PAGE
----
OBJECTIVE: To verify the possibility of auditory habilitation in children with aplasia and hypoplasia of the cochlear nerve by direct electrical stimulation of the cochlear nuclei with an auditory brainstem implant. STUDY DESIGN: Retrospective case review. SETTING: Study conducted at the Ear, nose, and Throat Department of the University of Verona, italy. patients: Three children, aged 4, 3, and 2 years, respectively, with severe bilateral cochlear malformations and cochlear nerve aplasia have received an auditory brainstem implant at this institution in the past 2 years. INTERVENTION: The classic retrosigmoid approach was used. Correct positioning of the electrodes was evaluated using electric auditory brainstem responses and neural response telemetry. Before the patients were discharged, high-resolution computed tomography with a bone algorithm reconstruction technique was performed to evaluate electrode placement. The auditory brainstem implant was activated 30 to 60 days after implantation. RESULTS: No postoperative complications were observed. To date, 21, 18, and 8 electrodes, respectively, have been activated in the three children. The first patient, 12 months after activation, had achieved good environmental sound awareness, good speech detection, and some speech recognition. The second child, 8 months after activation, had achieved good environmental sound awareness and moderate speech detection. The third patient, 1 month after activation, had obtained good environmental sound awareness. CONCLUSION: This study indicates that auditory brainstem implantation is technically feasible in children with cochlear nerve aplasia. The early results suggest the possibility of achieving auditory habilitation with auditory brainstem implantation in this population.
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6/18. Pendred's syndrome.

    This report describes Pendred's syndrome in three siblings of a consanguineous marriage, belonging to Rahim YarKhan. The children presented with deafmutism and goiters. The investigations included scintigram, perchlorate discharge test and audiometery. The perchlorate discharge was positive in index case. Bilateral sensorineural hearing defect was detected on Pure Tone Average (PTA) audiometry. Meticulous clinical and laboratory evaluation is mandatory for the detection of rare disorders like Pendred's syndrome.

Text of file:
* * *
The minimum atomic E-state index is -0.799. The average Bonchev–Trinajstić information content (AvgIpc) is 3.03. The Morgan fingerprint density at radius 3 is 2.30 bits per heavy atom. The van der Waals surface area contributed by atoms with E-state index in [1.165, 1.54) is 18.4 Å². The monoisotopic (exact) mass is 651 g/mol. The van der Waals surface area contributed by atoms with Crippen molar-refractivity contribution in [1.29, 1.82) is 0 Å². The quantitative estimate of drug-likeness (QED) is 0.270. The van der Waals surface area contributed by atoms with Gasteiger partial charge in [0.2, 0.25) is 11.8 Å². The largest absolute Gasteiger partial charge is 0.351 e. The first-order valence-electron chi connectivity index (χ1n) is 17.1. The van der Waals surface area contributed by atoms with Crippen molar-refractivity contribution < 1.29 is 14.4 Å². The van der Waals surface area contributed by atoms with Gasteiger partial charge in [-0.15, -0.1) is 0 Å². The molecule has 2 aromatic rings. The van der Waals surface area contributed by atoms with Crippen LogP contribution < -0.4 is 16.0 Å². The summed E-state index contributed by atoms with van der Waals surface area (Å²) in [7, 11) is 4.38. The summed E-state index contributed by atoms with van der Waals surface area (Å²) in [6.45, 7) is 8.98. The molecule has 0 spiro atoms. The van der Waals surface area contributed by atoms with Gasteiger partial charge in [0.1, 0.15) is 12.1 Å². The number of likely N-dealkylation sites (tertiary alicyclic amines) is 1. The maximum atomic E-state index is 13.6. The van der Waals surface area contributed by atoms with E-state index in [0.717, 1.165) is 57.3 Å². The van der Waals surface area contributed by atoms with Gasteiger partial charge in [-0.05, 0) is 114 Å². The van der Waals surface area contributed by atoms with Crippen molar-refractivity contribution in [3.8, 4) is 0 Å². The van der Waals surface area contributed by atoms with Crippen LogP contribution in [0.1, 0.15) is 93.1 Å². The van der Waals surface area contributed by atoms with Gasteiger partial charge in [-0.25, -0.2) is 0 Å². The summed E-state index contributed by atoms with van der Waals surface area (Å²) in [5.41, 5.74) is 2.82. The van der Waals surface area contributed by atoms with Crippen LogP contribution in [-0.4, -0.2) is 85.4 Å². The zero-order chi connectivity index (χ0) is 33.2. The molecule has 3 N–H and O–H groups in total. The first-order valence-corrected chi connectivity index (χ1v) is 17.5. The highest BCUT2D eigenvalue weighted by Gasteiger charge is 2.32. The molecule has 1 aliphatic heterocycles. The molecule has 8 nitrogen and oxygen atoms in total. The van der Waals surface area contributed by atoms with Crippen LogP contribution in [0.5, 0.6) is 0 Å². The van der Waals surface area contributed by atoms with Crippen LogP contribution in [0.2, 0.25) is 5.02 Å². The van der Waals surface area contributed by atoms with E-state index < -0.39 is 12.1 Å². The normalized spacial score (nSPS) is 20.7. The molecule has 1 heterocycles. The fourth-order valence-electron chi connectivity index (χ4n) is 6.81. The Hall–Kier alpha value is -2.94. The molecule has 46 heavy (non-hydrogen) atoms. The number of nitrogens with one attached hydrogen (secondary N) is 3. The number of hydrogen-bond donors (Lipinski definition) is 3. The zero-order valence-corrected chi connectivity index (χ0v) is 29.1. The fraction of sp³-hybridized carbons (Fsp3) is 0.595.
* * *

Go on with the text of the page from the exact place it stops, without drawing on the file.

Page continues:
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7/18. genetic heterogeneity of KID syndrome: identification of a Cx30 gene (GJB6) mutation in a patient with KID syndrome and congenital atrichia.

    connexins are integral membrane proteins forming aqueous gap junction channels that allow the diffusional exchange of ions and small metabolites between cells, thus coordinating metabolic activities in multicellular tissues. Dominant mutations in the Cx26 gene GJB2 have been shown to cause keratitis-ichthyosis-deafness (KID) syndrome, palmoplantar keratoderma associated with hearing loss, and Vohwinkel syndrome. Missense mutations in the closely related Cx30 gene GJB6 underlie Clouston syndrome (autosomal dominant hidrotic ectodermal dysplasia). We report a 6-y-old boy with phenotypic characteristics of KID syndrome as well as atrichia. In contrast to other KID syndrome patients, molecular analysis of the connexin gene GJB2 did not disclose a pathogenic mutation, although the patient was homozygous for a common polymorphism (V27I) in the coding sequence of Cx26. Nevertheless, screening of GJB6 revealed a heterozygous missense mutation (V37E) predicted to alter sequence and charge of the first transmembrane helix of Cx30, which was previously implicated in Clouston syndrome (Smith et al, 2002). The presence of a pathogenic Cx30 mutation and the lack of a pathologic molecular change in Cx26 in this patient, whose clinical features predominantly resemble KID syndrome, suggest genetic heterogeneity of KID syndrome and underscore that mutations in Cx30, similar to those in Cx26 or Cx31, can cause different phenotypes. Based on our results, connexin gene mutations should be considered in patients presenting with congenital sensorineural hearing loss and disorders of cornification, and screening of several connexin genes with known cutaneous phenotype, such as those for Cx26, Cx30, Cx30.3, and Cx31, may be required.